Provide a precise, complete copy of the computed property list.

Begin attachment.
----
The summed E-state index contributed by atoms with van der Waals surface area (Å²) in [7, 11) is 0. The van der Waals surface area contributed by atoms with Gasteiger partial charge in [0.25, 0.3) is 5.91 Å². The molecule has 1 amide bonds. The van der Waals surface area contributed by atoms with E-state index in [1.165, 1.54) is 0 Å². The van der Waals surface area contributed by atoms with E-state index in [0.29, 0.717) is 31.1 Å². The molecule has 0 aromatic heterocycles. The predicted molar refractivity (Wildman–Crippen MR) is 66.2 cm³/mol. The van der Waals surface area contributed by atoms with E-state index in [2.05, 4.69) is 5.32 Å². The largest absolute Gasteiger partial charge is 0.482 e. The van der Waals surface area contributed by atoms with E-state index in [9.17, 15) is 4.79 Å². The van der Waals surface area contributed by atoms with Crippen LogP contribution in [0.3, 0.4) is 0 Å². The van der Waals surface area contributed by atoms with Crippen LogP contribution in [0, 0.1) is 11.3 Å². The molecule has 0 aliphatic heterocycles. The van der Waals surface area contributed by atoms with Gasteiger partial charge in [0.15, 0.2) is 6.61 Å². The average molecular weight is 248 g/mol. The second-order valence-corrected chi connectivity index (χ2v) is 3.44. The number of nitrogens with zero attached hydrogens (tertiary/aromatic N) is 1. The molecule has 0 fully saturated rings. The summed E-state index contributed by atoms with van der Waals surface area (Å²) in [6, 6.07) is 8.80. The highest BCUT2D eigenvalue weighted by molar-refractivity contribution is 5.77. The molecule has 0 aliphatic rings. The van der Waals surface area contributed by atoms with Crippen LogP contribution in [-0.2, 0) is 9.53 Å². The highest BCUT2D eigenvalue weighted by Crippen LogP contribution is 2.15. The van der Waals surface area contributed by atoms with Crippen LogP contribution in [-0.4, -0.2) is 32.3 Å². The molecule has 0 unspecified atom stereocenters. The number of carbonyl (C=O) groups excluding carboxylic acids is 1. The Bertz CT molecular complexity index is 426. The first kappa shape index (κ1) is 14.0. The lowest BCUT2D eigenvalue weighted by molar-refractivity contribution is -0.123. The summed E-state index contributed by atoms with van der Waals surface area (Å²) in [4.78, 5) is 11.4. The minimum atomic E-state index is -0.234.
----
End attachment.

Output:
The summed E-state index contributed by atoms with van der Waals surface area (Å²) in [7, 11) is 0. The van der Waals surface area contributed by atoms with Gasteiger partial charge in [0.25, 0.3) is 5.91 Å². The molecule has 1 amide bonds. The van der Waals surface area contributed by atoms with E-state index in [1.165, 1.54) is 0 Å². The van der Waals surface area contributed by atoms with E-state index in [0.29, 0.717) is 31.1 Å². The molecule has 0 aromatic heterocycles. The predicted molar refractivity (Wildman–Crippen MR) is 66.2 cm³/mol. The van der Waals surface area contributed by atoms with E-state index in [2.05, 4.69) is 5.32 Å². The largest absolute Gasteiger partial charge is 0.482 e. The van der Waals surface area contributed by atoms with E-state index in [9.17, 15) is 4.79 Å². The van der Waals surface area contributed by atoms with Crippen LogP contribution in [0.3, 0.4) is 0 Å². The van der Waals surface area contributed by atoms with Crippen LogP contribution in [0, 0.1) is 11.3 Å². The molecule has 0 aliphatic heterocycles. The van der Waals surface area contributed by atoms with Gasteiger partial charge in [0.15, 0.2) is 6.61 Å². The average molecular weight is 248 g/mol. The second-order valence-corrected chi connectivity index (χ2v) is 3.44. The number of nitrogens with zero attached hydrogens (tertiary/aromatic N) is 1. The molecule has 0 fully saturated rings. The summed E-state index contributed by atoms with van der Waals surface area (Å²) in [6, 6.07) is 8.80. The highest BCUT2D eigenvalue weighted by molar-refractivity contribution is 5.77. The molecule has 0 aliphatic rings. The van der Waals surface area contributed by atoms with Crippen LogP contribution in [-0.2, 0) is 9.53 Å². The highest BCUT2D eigenvalue weighted by Crippen LogP contribution is 2.15. The van der Waals surface area contributed by atoms with Crippen LogP contribution in [-0.4, -0.2) is 32.3 Å². The molecule has 0 unspecified atom stereocenters. The number of carbonyl (C=O) groups excluding carboxylic acids is 1. The Bertz CT molecular complexity index is 426. The first kappa shape index (κ1) is 14.0. The lowest BCUT2D eigenvalue weighted by molar-refractivity contribution is -0.123. The summed E-state index contributed by atoms with van der Waals surface area (Å²) in [4.78, 5) is 11.4. The minimum atomic E-state index is -0.234.